Rodents Fight Eviction
Thousands of long-term Back Bay residents will soon be looking for new homes when the City begins the reconstruction of 12 residential and commercial alleys. Although city officials have promised to minimize disruption to people, there are no plans to provide the large rodent population with temporary new housing. The rats who currently reside in these alleys have threatened to seek shelter in nearby homes. Back Bay residents should prepare themselves for the migration of rodents from the streets and dumpsters into their homes. Whether you're a tenant or a landlord, there are steps you can take to discourage these unwelcome pests from booking a reservation in your home this summer. Landlords have a duty under the State Sanitary Code to maintain their apartments in "rodent-proof" condition by repairing holes and cracks or other defects in the structure of the building. In addition, it's the unit owner's job to provide fitted screens on all windows and on all door openings to the outside. Expandable temporary screens are not satisfactory. Garbage left in the apartment, hallways, storage areas and alley ways are an invitation for rodents. When the party is over, food or garbage left out after a soiree should be disposed of and tied up in plastic bags. Tenants of each dwelling are responsible for proper disposal of their garbage at the owner's designated point of collection. At the same time, the owner of the building is responsible for providing as many garbage receptacles as necessary to contain the accumulation of garbage before collection. These receptacles should be convenient to the tenants and have tight covers to prevent access to rodents and limit garbage odor. Despite the best precautions, however, a rodent problem may still develop.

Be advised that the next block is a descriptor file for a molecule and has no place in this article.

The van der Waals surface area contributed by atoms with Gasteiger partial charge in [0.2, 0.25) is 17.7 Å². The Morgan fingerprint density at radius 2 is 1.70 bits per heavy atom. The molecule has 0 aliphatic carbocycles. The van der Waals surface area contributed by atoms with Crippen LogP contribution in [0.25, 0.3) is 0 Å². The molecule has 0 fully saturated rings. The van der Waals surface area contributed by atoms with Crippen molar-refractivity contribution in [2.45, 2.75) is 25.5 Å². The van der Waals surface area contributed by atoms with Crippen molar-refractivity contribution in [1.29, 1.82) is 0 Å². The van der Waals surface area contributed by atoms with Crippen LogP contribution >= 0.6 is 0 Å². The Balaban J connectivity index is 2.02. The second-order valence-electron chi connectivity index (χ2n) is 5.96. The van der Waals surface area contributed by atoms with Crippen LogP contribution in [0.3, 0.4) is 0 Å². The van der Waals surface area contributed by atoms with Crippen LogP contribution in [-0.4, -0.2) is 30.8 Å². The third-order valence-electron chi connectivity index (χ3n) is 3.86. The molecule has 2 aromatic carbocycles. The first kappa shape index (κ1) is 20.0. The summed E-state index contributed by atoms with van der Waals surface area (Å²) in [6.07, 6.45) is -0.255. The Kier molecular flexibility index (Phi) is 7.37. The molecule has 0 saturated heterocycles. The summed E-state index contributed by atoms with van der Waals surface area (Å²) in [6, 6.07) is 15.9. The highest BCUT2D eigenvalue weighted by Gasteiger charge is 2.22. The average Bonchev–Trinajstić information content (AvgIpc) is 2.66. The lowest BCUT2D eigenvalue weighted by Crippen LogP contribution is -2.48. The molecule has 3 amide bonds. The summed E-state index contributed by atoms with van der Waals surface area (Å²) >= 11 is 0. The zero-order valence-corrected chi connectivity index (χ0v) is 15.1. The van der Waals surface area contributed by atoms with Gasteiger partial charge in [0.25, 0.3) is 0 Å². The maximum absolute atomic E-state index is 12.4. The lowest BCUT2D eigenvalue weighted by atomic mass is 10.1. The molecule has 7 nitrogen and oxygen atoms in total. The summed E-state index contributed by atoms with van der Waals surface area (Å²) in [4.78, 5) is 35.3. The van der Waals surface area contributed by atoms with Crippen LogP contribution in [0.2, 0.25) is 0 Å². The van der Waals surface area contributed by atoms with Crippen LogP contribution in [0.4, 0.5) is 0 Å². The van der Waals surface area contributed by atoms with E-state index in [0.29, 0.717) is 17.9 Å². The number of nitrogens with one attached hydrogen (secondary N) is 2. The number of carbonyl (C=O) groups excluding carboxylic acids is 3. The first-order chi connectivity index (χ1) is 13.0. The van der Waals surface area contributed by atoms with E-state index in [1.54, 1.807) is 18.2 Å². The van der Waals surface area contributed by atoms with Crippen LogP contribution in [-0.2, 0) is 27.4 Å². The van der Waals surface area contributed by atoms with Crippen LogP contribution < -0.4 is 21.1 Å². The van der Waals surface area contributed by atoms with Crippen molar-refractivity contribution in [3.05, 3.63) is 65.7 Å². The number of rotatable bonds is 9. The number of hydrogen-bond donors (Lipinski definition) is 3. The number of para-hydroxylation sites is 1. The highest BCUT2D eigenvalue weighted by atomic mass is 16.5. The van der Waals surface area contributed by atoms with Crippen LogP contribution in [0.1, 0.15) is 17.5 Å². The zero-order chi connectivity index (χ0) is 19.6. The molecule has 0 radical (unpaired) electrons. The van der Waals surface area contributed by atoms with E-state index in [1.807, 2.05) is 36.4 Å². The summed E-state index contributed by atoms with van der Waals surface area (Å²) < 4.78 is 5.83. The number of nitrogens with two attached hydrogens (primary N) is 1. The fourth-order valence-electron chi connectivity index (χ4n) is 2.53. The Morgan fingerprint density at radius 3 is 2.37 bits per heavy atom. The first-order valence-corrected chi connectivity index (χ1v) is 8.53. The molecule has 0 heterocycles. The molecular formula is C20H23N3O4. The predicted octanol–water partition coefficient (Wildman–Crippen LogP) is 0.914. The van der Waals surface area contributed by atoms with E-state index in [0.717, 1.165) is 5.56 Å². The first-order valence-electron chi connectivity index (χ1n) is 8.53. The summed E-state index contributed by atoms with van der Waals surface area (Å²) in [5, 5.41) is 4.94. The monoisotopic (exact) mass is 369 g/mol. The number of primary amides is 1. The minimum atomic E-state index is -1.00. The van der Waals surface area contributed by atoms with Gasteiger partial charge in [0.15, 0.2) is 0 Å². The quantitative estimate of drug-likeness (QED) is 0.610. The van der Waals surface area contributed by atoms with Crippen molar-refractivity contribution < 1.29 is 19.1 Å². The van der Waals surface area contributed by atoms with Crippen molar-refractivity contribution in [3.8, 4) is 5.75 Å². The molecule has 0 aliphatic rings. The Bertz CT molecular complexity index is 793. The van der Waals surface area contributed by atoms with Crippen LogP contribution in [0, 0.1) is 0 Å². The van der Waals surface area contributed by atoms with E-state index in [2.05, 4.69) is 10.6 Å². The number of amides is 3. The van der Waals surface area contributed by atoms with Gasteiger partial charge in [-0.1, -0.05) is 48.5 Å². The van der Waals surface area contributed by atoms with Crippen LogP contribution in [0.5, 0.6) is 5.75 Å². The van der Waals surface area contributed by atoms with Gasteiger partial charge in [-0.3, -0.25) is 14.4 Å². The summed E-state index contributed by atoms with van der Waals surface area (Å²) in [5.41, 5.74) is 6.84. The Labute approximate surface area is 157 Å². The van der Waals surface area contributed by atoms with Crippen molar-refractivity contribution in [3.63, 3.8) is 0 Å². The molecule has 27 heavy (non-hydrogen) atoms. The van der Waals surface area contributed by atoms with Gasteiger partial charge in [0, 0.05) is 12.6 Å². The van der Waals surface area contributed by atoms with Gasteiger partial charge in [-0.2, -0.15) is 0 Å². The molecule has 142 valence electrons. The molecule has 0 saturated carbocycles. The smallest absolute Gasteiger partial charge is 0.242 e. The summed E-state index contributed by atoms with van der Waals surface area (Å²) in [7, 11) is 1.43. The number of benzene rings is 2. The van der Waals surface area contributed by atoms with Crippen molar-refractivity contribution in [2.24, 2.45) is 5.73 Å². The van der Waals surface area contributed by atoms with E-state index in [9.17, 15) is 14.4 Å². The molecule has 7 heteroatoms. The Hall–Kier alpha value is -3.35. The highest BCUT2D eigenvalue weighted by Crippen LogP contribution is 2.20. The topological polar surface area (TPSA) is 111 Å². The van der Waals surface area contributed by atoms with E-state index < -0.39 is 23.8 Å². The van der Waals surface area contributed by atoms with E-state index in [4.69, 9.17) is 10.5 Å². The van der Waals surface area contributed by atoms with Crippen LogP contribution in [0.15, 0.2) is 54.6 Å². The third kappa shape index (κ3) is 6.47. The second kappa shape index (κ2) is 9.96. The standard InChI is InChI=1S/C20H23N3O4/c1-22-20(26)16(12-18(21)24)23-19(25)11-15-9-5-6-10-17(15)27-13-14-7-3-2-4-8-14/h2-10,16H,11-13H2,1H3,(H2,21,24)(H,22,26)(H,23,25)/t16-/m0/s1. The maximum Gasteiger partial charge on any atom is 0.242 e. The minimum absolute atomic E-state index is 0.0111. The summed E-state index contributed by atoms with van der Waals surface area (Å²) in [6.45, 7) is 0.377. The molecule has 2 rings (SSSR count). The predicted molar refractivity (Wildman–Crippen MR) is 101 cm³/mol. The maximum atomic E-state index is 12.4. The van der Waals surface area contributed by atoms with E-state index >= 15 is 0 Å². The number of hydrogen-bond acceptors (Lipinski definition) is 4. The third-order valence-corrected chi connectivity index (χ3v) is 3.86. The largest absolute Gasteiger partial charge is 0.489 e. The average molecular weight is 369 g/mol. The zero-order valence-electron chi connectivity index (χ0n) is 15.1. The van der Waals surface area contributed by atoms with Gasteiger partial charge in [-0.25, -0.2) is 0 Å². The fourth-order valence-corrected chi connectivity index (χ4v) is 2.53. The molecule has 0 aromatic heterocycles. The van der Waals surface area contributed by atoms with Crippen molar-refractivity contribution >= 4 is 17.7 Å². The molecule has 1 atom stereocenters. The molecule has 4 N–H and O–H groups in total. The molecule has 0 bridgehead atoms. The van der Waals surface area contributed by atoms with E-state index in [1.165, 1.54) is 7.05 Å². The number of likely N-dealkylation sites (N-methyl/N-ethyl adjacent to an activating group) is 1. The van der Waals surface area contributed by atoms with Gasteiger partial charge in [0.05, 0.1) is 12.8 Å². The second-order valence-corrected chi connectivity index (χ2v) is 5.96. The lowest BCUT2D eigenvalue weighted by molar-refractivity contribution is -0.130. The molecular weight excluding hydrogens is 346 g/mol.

The City of Boston, as reflected in the State Sanitary Code, takes rodent problems very seriously. The Sanitary Code requires the owner of a building to exterminate all rodents within 5 days of notice by the tenant. Alternatively the tenant may wish to contact the Board of Health should the problem go unresolved. The Board of Health must inspect the premises within 24 hours after receipt of an inspection request. After an inspection and discovery of rodent infestation on the premises, the Board of Health must within 12 hours inform the owner who must in turn make a good faith effort to correct the problem within 24 hours.
A tenant would be wise to take advantage of the inspection option while keeping a detailed record of contact with the landlord. The practical purpose of inspection and documentation is to help the tenant establish damages. A tenant may collect damages for violation of the warranty of habitability or the warranty of quiet enjoyment, which award damages based upon the depreciation of the value of the unit from the rodent infestation. In addition, under Massachusetts General Laws 93A, the Consumer Protection Act, a tenant may collect damages for the infliction of emotional distress. This type of damage is based upon the issue of notice of the problem to the owner and his/her responses and attempts to correct the condition. Where an owner ignores the problem, the courts may award up to treble damages for willful nonfeasance.
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